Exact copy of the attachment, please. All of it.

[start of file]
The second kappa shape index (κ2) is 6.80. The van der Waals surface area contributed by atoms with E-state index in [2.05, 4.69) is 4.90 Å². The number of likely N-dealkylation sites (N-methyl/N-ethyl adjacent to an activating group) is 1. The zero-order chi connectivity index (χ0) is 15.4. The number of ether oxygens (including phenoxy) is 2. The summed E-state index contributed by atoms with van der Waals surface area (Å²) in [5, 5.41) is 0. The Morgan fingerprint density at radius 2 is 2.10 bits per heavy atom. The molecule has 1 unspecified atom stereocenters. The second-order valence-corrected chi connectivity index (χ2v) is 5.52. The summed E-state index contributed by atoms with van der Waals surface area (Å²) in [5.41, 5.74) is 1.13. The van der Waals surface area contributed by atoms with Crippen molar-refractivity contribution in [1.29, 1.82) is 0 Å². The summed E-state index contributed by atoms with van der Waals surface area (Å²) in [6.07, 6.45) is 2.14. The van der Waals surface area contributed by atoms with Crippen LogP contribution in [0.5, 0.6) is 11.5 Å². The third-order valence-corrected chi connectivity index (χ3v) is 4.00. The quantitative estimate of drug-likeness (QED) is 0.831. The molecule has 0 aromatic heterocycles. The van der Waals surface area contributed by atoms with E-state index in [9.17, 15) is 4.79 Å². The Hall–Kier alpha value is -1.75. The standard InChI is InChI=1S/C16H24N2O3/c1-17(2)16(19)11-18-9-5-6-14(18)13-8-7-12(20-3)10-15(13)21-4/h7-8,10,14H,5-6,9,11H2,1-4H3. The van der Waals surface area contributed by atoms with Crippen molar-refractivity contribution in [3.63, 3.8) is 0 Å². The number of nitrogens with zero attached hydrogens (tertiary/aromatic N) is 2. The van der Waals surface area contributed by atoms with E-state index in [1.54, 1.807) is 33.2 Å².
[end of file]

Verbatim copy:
The second kappa shape index (κ2) is 6.80. The van der Waals surface area contributed by atoms with E-state index in [2.05, 4.69) is 4.90 Å². The number of likely N-dealkylation sites (N-methyl/N-ethyl adjacent to an activating group) is 1. The zero-order chi connectivity index (χ0) is 15.4. The number of ether oxygens (including phenoxy) is 2. The summed E-state index contributed by atoms with van der Waals surface area (Å²) in [5, 5.41) is 0. The Morgan fingerprint density at radius 2 is 2.10 bits per heavy atom. The molecule has 1 unspecified atom stereocenters. The second-order valence-corrected chi connectivity index (χ2v) is 5.52. The summed E-state index contributed by atoms with van der Waals surface area (Å²) in [5.41, 5.74) is 1.13. The van der Waals surface area contributed by atoms with Crippen molar-refractivity contribution in [1.29, 1.82) is 0 Å². The summed E-state index contributed by atoms with van der Waals surface area (Å²) in [6.07, 6.45) is 2.14. The van der Waals surface area contributed by atoms with Crippen LogP contribution in [0.5, 0.6) is 11.5 Å². The third-order valence-corrected chi connectivity index (χ3v) is 4.00. The quantitative estimate of drug-likeness (QED) is 0.831. The molecule has 0 aromatic heterocycles. The van der Waals surface area contributed by atoms with E-state index in [9.17, 15) is 4.79 Å². The Hall–Kier alpha value is -1.75. The standard InChI is InChI=1S/C16H24N2O3/c1-17(2)16(19)11-18-9-5-6-14(18)13-8-7-12(20-3)10-15(13)21-4/h7-8,10,14H,5-6,9,11H2,1-4H3. The van der Waals surface area contributed by atoms with Crippen molar-refractivity contribution in [3.63, 3.8) is 0 Å². The number of nitrogens with zero attached hydrogens (tertiary/aromatic N) is 2. The van der Waals surface area contributed by atoms with E-state index in [1.54, 1.807) is 33.2 Å².